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National Patient Safety Agency

Better reporting and learning encouraged in Anaesthesia

29 September 2008


Anaesthetists and other clinical staff throughout England and Wales may soon have access to a specially designed system where they can report patient safety incidents and “near misses”.


Today (Monday 29th September) the National Patient Safety Agency (NPSA) and Royal College of Anaesthetists (RCoA) are hosting an event to detail the findings so far of a new pilot scheme for reporting and learning from Anaesthesia-related incidents, as part of the NPSA’s National Reporting and Learning System. Speakers will include the Chief Medical Officer Sir Liam Donaldson, the Presidents of the RCoA and the Association of Anaesthetists of Great Britain and Ireland (AAGBI) and NPSA Chief Executive Martin Fletcher.


The system has been jointly developed by the NPSA, RCoA and the AAGBI. It has been piloted in thirteen NHS trusts across England and Wales since May this year.


Anaesthetists and other clinical staff are encouraged to fill in a confidential online form every time an incident occurs concerning the safety of a patient. Clinical safety experts analyse these reports to identify patterns of risk and ways of making Anaesthesia even safer. Feedback will be widely circulated through professional networks of the RCoA and AAGBI and other routes.


If the pilot is well-received the NPSA, RCoA and the AAGBI hope to then extend the speciality-based system across further NHS trusts in England and Wales to improve learning from the incidents reported.


Speaking  of  the  speciality-based anaesthetic reporting system pilot, Sir Liam Donaldson, Chief Medical Officer said:


“The  most  important knowledge in patient safety is how to prevent harm to future patients. Building a deeper understanding of the unique risks within different  clinical  specialties  is an essential part of this knowledge. I commend  the  College,  Association  and  NPSA on this important initiative which will further strengthen the National Reporting and Learning System as a  foundation  of  our  efforts  to  improve  the  safety  of  patient care everywhere.”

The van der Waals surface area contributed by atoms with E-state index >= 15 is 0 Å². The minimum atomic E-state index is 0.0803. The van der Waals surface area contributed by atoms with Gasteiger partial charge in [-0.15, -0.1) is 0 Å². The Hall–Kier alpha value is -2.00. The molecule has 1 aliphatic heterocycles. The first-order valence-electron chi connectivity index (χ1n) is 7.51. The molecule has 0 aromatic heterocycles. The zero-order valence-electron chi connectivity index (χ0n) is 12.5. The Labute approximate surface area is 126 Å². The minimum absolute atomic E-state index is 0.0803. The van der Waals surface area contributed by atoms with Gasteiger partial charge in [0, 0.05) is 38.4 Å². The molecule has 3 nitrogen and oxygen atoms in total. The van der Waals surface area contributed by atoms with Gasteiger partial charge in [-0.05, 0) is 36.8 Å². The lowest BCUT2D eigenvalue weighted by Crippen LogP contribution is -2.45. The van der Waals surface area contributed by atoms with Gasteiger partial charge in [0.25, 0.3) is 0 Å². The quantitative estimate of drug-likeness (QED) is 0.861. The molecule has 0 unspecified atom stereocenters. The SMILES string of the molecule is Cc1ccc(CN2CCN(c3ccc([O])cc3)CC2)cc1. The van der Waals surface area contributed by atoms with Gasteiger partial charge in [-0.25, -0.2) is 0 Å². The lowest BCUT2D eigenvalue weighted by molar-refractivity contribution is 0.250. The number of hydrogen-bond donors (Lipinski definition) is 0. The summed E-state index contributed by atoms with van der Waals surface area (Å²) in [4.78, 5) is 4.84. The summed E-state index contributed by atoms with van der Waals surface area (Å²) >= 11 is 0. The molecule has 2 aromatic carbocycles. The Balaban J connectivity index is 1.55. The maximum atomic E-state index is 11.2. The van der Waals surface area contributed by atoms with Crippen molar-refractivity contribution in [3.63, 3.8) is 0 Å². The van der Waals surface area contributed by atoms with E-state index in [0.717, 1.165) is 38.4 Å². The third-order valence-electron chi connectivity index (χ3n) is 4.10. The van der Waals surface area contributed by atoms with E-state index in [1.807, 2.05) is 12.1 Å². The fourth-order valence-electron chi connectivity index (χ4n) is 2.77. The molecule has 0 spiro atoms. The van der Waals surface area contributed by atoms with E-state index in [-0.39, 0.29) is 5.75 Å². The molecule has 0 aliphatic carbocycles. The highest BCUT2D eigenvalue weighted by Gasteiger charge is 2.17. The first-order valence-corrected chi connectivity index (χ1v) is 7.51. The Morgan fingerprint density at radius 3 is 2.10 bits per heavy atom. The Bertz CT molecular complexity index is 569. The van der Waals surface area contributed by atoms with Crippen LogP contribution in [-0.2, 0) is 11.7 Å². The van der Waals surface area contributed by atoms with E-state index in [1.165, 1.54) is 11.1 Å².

Speaking of the speciality-based anaesthetic reporting system pilot, Martin Fletcher, Chief Executive of the NPSA said:


“This pilot builds on the strong commitment of the Anaesthesia profession to provide the safest possible care to patients. Our close partnership with the College and the Association has been a particular strength of this initiative.


“By continuing to promote better reporting – and making sure we respond to what we learn – we will establish a more complete picture of the patient safety issues we face and ensure that safety priorities focus on where action is most needed.”


Speaking of the pilot, Professor Ravi Mahajan council member the Royal College of Anaesthetists and chair of the two year “Anaesthesia: Improvement through Partnership” project said: